“Should we apply for HDB?” (instead of “Would you marry me?”) would be how many young Singaporean men may propose to their girlfriends. Statistics do show that more couples are applying for a flat together before walking down the aisle.
Hoping that this Singaporean trend will translate into more babies for SIngapore, the HDB introduced the Parenthood Priority Scheme (PPS) in 2013. The scheme gives priority allocation for new HDB flats to first-timer married couples with a citizen child below the age of 16 (including those expecting a child), by setting aside a proportion of flats for them, to better meet their housing needs.
Senior Minister of State Josephine Teo in responding to complaints that such flats do not get allocated fast enough for couples to have babies said, “You need a very small space to have sex.”
Ms Teo who oversees the National Population and Talent Division referred to how couples in Europe and the Nordic countries and compared their attitude to Singaporeans.
“In our case, man meets woman, man falls in love with woman, man proposes to woman, they then plan the wedding and do the house. In France, in the UK, in the Nordic countries, man meets woman, tonight they can make a baby already. They love each other. Both of them partly have their own family, so it is a matter of living in yours or living in mine, and they also don’t have to worry about marriage – that comes later.”
It is unclear if she was suggesting that couples should have children before they get married. But she seemed more worried if people may exploit the HDB scheme for financial gains.
“What if they can’t conceive? Take back the flat from them? How do you know they really tried to conceive? Can we check whether they use contraceptives? Cannot, right?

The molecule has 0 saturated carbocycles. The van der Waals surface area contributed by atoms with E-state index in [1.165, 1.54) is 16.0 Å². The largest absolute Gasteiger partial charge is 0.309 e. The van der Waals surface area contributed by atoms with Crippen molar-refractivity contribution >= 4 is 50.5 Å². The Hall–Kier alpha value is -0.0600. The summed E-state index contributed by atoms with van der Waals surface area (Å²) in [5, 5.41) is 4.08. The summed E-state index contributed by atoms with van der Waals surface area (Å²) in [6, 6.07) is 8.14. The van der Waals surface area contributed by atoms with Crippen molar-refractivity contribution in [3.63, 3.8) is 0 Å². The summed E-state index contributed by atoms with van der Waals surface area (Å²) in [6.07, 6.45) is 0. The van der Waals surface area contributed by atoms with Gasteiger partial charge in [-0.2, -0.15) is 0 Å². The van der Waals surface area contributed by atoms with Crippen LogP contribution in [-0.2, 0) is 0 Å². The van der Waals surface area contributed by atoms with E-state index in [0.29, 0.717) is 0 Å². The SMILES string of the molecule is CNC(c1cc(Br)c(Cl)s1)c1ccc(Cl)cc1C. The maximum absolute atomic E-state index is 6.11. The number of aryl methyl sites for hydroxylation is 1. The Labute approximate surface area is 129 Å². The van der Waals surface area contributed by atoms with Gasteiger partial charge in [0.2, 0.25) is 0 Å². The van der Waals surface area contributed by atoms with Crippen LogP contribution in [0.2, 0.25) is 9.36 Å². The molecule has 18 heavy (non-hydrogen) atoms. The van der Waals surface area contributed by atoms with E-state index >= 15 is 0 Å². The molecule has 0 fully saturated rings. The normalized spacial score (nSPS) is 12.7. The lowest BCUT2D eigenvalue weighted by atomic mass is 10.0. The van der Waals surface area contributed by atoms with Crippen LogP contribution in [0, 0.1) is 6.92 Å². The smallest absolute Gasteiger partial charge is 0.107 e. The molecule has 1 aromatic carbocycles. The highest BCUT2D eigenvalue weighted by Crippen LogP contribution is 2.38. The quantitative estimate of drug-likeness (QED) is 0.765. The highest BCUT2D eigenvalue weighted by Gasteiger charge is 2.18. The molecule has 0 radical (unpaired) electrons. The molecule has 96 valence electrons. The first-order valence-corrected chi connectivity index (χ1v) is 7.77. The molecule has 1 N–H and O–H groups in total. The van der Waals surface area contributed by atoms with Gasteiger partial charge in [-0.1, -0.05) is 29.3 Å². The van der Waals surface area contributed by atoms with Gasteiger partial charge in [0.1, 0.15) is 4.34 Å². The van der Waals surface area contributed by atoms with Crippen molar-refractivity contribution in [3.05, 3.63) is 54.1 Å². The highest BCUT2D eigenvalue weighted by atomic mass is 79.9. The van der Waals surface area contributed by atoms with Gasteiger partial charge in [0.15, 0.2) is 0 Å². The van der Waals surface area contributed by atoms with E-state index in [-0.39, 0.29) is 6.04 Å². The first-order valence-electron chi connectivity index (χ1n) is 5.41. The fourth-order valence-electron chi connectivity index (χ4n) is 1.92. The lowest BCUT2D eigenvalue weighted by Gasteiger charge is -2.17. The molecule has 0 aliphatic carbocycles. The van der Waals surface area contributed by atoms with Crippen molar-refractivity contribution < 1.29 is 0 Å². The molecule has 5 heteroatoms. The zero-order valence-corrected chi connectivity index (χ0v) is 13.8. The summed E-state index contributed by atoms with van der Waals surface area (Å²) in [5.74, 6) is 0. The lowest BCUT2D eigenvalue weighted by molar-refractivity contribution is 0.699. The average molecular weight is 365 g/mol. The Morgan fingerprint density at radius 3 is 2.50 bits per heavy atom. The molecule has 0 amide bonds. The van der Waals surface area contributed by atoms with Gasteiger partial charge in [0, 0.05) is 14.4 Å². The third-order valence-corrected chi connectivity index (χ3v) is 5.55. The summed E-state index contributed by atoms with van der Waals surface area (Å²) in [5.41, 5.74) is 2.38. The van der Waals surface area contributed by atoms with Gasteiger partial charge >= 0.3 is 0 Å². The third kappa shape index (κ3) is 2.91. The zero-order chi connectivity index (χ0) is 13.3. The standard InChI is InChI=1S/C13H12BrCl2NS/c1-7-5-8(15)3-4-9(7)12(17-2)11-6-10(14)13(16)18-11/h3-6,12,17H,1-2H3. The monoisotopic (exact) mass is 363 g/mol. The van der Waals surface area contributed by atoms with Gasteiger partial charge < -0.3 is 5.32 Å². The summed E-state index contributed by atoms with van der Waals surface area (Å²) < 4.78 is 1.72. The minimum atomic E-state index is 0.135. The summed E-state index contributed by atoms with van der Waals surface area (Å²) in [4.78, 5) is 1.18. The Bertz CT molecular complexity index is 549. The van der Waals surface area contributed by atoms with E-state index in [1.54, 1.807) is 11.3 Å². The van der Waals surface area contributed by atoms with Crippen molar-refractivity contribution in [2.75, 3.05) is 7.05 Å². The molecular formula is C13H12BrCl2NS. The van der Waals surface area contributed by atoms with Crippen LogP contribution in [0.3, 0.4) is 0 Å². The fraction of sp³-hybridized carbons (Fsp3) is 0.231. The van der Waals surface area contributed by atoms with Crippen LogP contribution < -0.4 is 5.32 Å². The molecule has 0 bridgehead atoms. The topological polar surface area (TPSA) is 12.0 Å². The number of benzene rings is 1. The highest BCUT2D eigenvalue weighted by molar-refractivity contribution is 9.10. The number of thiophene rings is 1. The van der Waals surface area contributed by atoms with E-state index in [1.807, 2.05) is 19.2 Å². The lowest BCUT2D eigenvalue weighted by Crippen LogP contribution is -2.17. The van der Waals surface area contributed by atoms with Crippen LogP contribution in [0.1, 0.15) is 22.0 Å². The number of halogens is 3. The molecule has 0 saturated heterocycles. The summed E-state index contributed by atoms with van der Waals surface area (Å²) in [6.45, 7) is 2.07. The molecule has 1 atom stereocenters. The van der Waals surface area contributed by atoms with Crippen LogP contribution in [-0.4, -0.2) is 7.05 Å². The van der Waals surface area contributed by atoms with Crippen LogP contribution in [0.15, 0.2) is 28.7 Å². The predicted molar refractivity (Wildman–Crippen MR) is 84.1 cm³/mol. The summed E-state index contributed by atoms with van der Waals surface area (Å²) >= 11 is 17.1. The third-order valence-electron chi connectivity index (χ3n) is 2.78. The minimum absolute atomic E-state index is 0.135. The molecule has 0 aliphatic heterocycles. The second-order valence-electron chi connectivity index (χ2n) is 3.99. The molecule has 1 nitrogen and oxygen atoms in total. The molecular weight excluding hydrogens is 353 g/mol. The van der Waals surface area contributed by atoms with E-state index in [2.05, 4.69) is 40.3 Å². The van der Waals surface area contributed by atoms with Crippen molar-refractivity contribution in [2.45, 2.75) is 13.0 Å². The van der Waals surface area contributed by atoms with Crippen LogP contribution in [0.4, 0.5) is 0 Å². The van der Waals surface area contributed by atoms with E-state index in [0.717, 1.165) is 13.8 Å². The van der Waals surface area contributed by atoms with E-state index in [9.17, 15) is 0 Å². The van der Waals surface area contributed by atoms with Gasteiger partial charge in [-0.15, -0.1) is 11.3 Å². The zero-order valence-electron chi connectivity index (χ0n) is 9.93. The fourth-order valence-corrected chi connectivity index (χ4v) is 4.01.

You never really know that you’re not fertile until you try. Unfortunately, it is one of those things. There is no fertility indicator. As a woman you will know, if you have regular menstruation, okay, (there is a) likelihood. But maybe you have a major cyst and how would you know until you attempt to conceive, only to realise that you can’t?”
Ms Teo also suggested that young people who do not look for love early are not being good, doing their part for society.
“When I meet young people and ask if they go and look for upgrading opportunities, they said ‘yes’. I said, ‘What about love? Do you go and look for love?’ They said ‘no’. I said, ‘Why not?’ They said, ‘If it happens, it happens’. I said, ‘You don’t think that upgrading and a good job, if it happens it happens, right? So why is it that you would apply that thinking to your career and your own education, but you don’t apply it to your personal life?’
In this day and age, it is not possible for us to say that you are somehow bad, you are not doing your part for society. No, there are many reasons why people remain single. Sometimes, (for) very good reasons. Why should we pass judgment on them?”